Better-known for its battles against global disease, the Gates Foundation has also become a force in journalism. The foundation's contributions to nonprofit and for-profit media have helped spur coverage of global health, development and education issues. But some people worry that its growing support of media organizations blurs the line between journalism and advocacy.
Did you catch ABC's recent special on an incubator to boost preemie survival in Africa and a new machine to diagnose tuberculosis in the developing world?
Perhaps you saw Ray Suarez's three-part series on poverty and AIDS in Mozambique on the PBS NewsHour. Or listened to Public Radio International's piece on the rationing of kidney dialysis in South Africa.
Beyond their subject matter, these reports have something else in common: They were all bankrolled by the Bill & Melinda Gates Foundation.
Better-known for its battles against global disease, the giant philanthropy has also become a force in journalism.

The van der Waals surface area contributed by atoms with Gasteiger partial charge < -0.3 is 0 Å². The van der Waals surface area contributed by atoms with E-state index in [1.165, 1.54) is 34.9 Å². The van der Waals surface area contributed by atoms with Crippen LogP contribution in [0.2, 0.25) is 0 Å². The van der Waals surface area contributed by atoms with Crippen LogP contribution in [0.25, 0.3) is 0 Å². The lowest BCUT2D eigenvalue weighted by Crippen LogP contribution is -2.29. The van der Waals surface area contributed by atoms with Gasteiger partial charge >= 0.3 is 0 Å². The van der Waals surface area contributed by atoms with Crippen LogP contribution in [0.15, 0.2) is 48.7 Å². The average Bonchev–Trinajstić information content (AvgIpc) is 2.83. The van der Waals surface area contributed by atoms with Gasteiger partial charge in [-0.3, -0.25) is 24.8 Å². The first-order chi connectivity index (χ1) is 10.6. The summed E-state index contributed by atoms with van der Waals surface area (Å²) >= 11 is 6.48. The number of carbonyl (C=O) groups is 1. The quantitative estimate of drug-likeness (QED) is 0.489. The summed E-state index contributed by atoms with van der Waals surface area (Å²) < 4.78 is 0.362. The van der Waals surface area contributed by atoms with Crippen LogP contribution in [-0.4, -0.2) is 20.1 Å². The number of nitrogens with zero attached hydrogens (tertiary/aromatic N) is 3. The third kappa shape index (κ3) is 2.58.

The foundation's grants to media organizations such as ABC and The Guardian, one of Britain's leading newspapers, raise obvious conflict-of-interest questions: How can reporting be unbiased when a major player holds the purse strings?
But direct funding of media organizations is only one way the world's most powerful foundation influences what the public reads, hears and watches.
To garner attention for the issues it cares about, the foundation has invested millions in training programs for journalists. It funds research on the most effective ways to craft media messages. Gates-backed think tanks turn out media fact sheets and newspaper opinion pieces. Magazines and scientific journals get Gates money to publish research and articles. Experts coached in Gates-funded programs write columns that appear in media outlets from The New York Times to The Huffington Post, while digital portals blur the line between journalism and spin.
The efforts are part of what the foundation calls "advocacy and policy." Over the past decade, Gates has devoted $1 billion to these programs, which now account for about a tenth of the giant philanthropy's $3 billion-a-year spending. The Gates Foundation spends more on policy and advocacy than most big foundations — including Rockefeller and MacArthur — spend in total.